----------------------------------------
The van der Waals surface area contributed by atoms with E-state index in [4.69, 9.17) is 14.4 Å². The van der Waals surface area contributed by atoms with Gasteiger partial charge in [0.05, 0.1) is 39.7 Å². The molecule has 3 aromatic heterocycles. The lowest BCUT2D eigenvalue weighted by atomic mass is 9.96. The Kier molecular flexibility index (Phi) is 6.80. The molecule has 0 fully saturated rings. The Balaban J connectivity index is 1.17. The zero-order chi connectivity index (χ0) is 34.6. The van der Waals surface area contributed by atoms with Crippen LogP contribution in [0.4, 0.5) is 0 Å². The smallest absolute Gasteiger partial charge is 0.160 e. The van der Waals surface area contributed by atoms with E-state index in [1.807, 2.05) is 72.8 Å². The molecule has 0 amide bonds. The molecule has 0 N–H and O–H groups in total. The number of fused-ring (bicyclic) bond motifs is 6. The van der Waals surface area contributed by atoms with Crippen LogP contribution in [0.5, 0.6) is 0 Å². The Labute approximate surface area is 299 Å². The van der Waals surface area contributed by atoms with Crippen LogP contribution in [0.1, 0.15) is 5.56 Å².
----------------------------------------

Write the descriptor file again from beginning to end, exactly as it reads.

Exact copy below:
The van der Waals surface area contributed by atoms with E-state index in [4.69, 9.17) is 14.4 Å². The van der Waals surface area contributed by atoms with Gasteiger partial charge in [0.05, 0.1) is 39.7 Å². The molecule has 3 aromatic heterocycles. The lowest BCUT2D eigenvalue weighted by atomic mass is 9.96. The Kier molecular flexibility index (Phi) is 6.80. The molecule has 0 fully saturated rings. The Balaban J connectivity index is 1.17. The zero-order chi connectivity index (χ0) is 34.6. The van der Waals surface area contributed by atoms with Crippen LogP contribution in [0.4, 0.5) is 0 Å². The smallest absolute Gasteiger partial charge is 0.160 e. The van der Waals surface area contributed by atoms with E-state index in [1.807, 2.05) is 72.8 Å². The molecule has 0 amide bonds. The molecule has 0 N–H and O–H groups in total. The number of fused-ring (bicyclic) bond motifs is 6. The van der Waals surface area contributed by atoms with Crippen LogP contribution in [0.5, 0.6) is 0 Å². The Labute approximate surface area is 299 Å². The van der Waals surface area contributed by atoms with Crippen LogP contribution in [0.1, 0.15) is 5.56 Å².